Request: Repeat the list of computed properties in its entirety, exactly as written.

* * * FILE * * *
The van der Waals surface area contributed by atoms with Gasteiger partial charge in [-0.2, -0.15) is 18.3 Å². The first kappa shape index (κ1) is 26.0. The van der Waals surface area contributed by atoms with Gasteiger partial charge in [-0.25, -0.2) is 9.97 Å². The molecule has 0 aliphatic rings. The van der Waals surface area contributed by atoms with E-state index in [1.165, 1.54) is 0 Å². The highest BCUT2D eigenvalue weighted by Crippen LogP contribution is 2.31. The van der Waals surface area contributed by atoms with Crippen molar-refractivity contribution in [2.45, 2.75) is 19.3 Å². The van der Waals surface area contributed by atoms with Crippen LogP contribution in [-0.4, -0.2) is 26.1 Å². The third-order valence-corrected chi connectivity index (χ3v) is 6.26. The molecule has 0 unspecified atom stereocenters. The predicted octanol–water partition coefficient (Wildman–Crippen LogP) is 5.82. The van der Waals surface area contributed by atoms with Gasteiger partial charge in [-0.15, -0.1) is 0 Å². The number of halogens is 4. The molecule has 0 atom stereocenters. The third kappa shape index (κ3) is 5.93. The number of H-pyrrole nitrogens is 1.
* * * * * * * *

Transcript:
The van der Waals surface area contributed by atoms with Gasteiger partial charge in [-0.2, -0.15) is 18.3 Å². The first kappa shape index (κ1) is 26.0. The van der Waals surface area contributed by atoms with Gasteiger partial charge in [-0.25, -0.2) is 9.97 Å². The molecule has 0 aliphatic rings. The van der Waals surface area contributed by atoms with E-state index in [1.165, 1.54) is 0 Å². The highest BCUT2D eigenvalue weighted by Crippen LogP contribution is 2.31. The van der Waals surface area contributed by atoms with Crippen molar-refractivity contribution in [2.45, 2.75) is 19.3 Å². The van der Waals surface area contributed by atoms with Crippen LogP contribution in [-0.4, -0.2) is 26.1 Å². The third-order valence-corrected chi connectivity index (χ3v) is 6.26. The molecule has 0 unspecified atom stereocenters. The predicted octanol–water partition coefficient (Wildman–Crippen LogP) is 5.82. The van der Waals surface area contributed by atoms with Gasteiger partial charge in [-0.15, -0.1) is 0 Å². The number of halogens is 4. The molecule has 0 atom stereocenters. The third kappa shape index (κ3) is 5.93. The number of H-pyrrole nitrogens is 1.